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Quenched-phosphorescence oxygen sensing has now emerged as one of the most versatile, flexible and successful sensor technologies. This is largely because of the paramount significance of O2 in life and biomedical sciences and the capabilities of this detection method to quantify oxygen concentration and other related parameters - directly, reversibly, non-invasively, accurately and in various gaseous, liquid and biological samples.

Since the pioneering proofs of concept studies of Dietrich Lubbers and David Wilson and their colleagues back in the late 70s and early 80s, this sensor technology has undergone major development and diversification. This work has produced a comprehensive panel of high-performance indicator dyes, sensing materials on their basis, advanced detection schemes, analytical methodologies and measurement instrumentation. Based on this technology and materials, a diverse range of applications has been developed and demonstrated in various settings. Over the three decade-long history of optical O2 sensing, life science and biomedical applications have remained as its central pillar, while many other industrial and research applications have advanced as well.

On the other hand, only in the last 5–10 years, has O2 sensing technology come to a stage, when it became widely accessible and affordable for ordinary users (researchers, clinicians, industry), and transferrable from high technology research and development labs into real-life environment, practical research and industrial applications. A number of commercial instruments and systems designed for routine laboratory use and also suitable for large-scale and large-volume applications such as biological screening, packaging, environmental and process control, quality assurance, have been introduced.

In many research labs, solid-state O2 sensors have already become routine analytical tools used on a daily basis, like pH meters or UV-Vis spectroscopy. Further development of bioanalytical systems, which rely on quenched-phosphorescence oxygen sensing continues with great pace. At the same time, the level of awareness of both the research community and industry about such systems, their analytical and research capabilities and potential benefits of their adoption and use still remain low. These factors limit wider uptake and practical use of these technologies. More demonstrational and educational work needs to be conducted to break these barriers.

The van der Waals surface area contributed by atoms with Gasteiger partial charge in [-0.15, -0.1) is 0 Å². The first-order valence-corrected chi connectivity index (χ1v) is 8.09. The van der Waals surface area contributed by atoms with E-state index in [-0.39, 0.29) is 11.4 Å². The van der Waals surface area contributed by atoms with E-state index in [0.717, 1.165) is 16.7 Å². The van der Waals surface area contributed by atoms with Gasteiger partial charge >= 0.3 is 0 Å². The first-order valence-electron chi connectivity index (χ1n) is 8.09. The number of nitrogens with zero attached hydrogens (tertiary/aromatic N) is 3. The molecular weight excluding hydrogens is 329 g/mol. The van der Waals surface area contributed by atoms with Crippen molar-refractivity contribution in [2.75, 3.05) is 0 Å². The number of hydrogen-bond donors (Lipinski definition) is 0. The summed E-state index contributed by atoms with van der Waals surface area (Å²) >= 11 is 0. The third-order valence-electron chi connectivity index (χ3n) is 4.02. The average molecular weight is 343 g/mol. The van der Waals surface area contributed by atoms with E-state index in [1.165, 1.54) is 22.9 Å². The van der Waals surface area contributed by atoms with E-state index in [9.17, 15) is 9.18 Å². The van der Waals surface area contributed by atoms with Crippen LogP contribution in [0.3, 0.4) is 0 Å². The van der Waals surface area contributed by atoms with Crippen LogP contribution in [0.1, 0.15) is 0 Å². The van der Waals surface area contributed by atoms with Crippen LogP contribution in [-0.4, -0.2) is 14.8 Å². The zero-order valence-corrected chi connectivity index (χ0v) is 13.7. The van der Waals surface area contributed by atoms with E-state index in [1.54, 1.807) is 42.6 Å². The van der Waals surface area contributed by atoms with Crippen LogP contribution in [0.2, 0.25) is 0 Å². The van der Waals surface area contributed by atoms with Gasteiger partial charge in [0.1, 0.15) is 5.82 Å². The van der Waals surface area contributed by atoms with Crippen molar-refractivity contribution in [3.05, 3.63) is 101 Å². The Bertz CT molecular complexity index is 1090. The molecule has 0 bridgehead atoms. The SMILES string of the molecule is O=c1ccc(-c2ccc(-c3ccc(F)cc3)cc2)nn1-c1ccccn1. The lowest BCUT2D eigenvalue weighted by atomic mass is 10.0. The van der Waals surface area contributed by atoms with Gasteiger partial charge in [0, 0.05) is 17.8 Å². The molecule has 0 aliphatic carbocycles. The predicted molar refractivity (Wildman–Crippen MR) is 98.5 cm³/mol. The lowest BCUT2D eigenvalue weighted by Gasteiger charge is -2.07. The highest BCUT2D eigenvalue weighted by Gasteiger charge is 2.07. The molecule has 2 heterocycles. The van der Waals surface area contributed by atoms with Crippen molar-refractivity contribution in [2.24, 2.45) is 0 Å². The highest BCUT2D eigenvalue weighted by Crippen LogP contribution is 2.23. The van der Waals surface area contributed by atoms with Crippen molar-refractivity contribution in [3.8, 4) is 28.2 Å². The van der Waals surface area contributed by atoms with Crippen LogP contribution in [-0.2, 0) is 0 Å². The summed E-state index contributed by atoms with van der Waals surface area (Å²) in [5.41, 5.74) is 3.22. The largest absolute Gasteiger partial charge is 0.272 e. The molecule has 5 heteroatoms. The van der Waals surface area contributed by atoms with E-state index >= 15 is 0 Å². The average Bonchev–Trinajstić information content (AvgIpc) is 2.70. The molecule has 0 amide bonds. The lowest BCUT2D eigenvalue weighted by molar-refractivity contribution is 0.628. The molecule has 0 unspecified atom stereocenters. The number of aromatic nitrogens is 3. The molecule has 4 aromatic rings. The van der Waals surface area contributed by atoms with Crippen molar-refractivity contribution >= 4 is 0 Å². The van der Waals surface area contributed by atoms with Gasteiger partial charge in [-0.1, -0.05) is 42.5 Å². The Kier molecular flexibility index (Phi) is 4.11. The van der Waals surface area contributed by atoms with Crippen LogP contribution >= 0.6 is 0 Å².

In this book we aimed to assemble a comprehensive collection of papers covering all core aspects of quenched-phosphorescence oxygen sensing technology and its applications. The first group of chapters describe the fundamentals and core aspects of O2 sensing technique, the range of most common sensor dyes (Pt(ii)-porphyrins, Ru(ii)- and Ir(iii)-cyclometallated complexes), materials (solid-state sensors, soluble probes and nanoparticle formulations), fabrication technologies and dedicated instrumentation.

The second group of chapters describes specific life science applications and customized experimental setups and sensor systems (e.g. marine research and aquatic organisms, live cell analysis, oxygen imaging and oxygen transport in tissue, in vivo oxygen sensing and imaging) and application areas (cancer and stem cell research, photodynamic therapy, vascular biology and clinical applications, bio-imaging, microfluidic biochips, food packaging and safety). Some of these applications have already been commercialized or are close to this stage and therefore available for ordinary users.

The leading experts in respective areas, who have extensive hands-on experience with corresponding sensor systems and biological applications and know their merits and limitations, provided the chapters for the book. Altogether, this gives a comprehensive picture of the current status in this area, performance and capabilities of the different sensor systems and applications, and future avenues of research and development in this field.

The book is targeted at potential new users and young researchers who are not very familiar with these technologies and applications, but who can benefit from them. It is also of significant interest for established experts and researchers in O2 sensing and current users of adjacent life science applications. Presenting them with the recent achievements in the broader area and related applications can further stimulate their work. We are hoping to attract many new researchers, young scientists and end-users to this very exciting technology.

Dmitri B. Papkovsky

Ruslan I. Dmitriev

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